Re: [asa] Dawkins on the fossil record

From: Nucacids <nucacids@wowway.com>
Date: Tue Dec 01 2009 - 21:23:22 EST

Hi Terry,

"While I don't necessarily disagree with Mike and Ted in their reference to
Kuhn and all, and I suspect that Dawkins himself wouldn't disagree, the main
point is that there is NO ANOMALY. Not a single one. That's the main
question I'm asking here. Are there any anomalies with respect to this
particular issue? The closest thing to one that I can think of is the
question of stratiographic inversions. But once the possibility of an
inversion is allowed, it's no longer an anomaly. A far cry from Ptolemaic
epicycles."

Agreed. I was just pointing out that I would not consider evolution
disproven or falsified if someone found some bones in the precambrian that
looked rabbit-like. In fact, I doubt any scientist would, at least after
giving it a little thought. (Dawkins is wrong when he claims, "Evolution
could so easily be disproved if just a single fossil turned up in the wrong
date order.") Thus, while Haldane's point is a handy counter to a common
creationist talking-point, it's really about rhetoric and not science.

Mike

----- Original Message -----
From: "Terry M. Gray" <grayt@lamar.colostate.edu>
To: "AmericanScientificAffiliation" <asa@calvin.edu>
Sent: Tuesday, December 01, 2009 11:40 AM
Subject: Re: [asa] Dawkins on the fossil record

> Hi,
>
> This is a funny group to interact with, I must admit. It seems that
> Michael Roberts is the only one to get the point.
>
> While I don't necessarily disagree with Mike and Ted in their reference to
> Kuhn and all, and I suspect that Dawkins himself wouldn't disagree, the
> main point is that there is NO ANOMALY. Not a single one. That's the main
> question I'm asking here. Are there any anomalies with respect to this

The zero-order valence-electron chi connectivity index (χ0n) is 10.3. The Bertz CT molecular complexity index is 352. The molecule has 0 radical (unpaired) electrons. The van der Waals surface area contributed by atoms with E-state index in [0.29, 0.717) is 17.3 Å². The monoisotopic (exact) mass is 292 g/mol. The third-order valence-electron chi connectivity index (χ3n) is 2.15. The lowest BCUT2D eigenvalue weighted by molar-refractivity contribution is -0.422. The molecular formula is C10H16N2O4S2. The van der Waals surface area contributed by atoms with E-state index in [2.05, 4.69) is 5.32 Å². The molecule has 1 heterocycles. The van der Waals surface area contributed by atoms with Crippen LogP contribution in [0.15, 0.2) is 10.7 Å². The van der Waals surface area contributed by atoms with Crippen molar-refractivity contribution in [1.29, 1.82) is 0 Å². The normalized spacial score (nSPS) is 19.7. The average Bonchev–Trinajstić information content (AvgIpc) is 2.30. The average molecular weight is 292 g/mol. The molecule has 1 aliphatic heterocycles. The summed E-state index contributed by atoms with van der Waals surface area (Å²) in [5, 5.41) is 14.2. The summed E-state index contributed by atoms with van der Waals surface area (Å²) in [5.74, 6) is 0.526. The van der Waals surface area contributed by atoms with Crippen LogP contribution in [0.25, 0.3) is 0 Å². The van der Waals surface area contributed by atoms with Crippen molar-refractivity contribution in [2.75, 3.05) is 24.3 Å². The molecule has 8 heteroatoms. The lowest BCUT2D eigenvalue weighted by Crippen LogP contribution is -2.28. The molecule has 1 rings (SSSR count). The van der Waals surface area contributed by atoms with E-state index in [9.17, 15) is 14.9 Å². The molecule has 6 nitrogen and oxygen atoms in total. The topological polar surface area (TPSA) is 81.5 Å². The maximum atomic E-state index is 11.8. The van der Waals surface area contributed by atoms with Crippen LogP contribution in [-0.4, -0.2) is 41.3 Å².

> particular issue? The closest thing to one that I can think of is the
> question of stratiographic inversions. But once the possibility of an
> inversion is allowed, it's no longer an anomaly. A far cry from Ptolemaic
> epicycles.
>
> As for John's question about common ancestry, I have to say that the
> sentence was added in order to preclude some objections that I've heard on
> the list from several folks, that many who reject Darwinian evolution are
> still comfortable with common descent. I'm taking common descent the way
> that Steve Martin did. It's possible that a "special creationist" event
> (e.g. injection of information) would be required in order to go from
> ancestor to descendent--as he points out, this is consistent with some ID
> advocates. Whether you want to call this common descent is a matter of
> semantics. I am willing to call that common descent. For example, my own
> view of human origins allows for common descent of our biological form,
> but I believe a special creative act is required for our full humanity in
> the image of God (say, in the creation of the human soul).
>
> The point remains. There are no exceptions in the fossil record to the
> canonical common descent sequence.
>
> In Chapter 4 Dawkins points out that the common YEC model, that fossils
> were laid down in the flood and their sequence reflects the organism's
> ability to flee the encroaching flood waters, would at best produce a
> statistical distribution in the fossil record rather than the
> exceptionless pattern that we find.
>
> TG
>
> ________________
> Terry M. Gray, Ph.D.
> Computer Support Scientist
> Chemistry Department
> Colorado State University
> Fort Collins, CO 80523
> (o) 970-491-7003 (f) 970-491-1801
>
>
>
>
> To unsubscribe, send a message to majordomo@calvin.edu with
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Received on Tue Dec 1 21:23:41 2009

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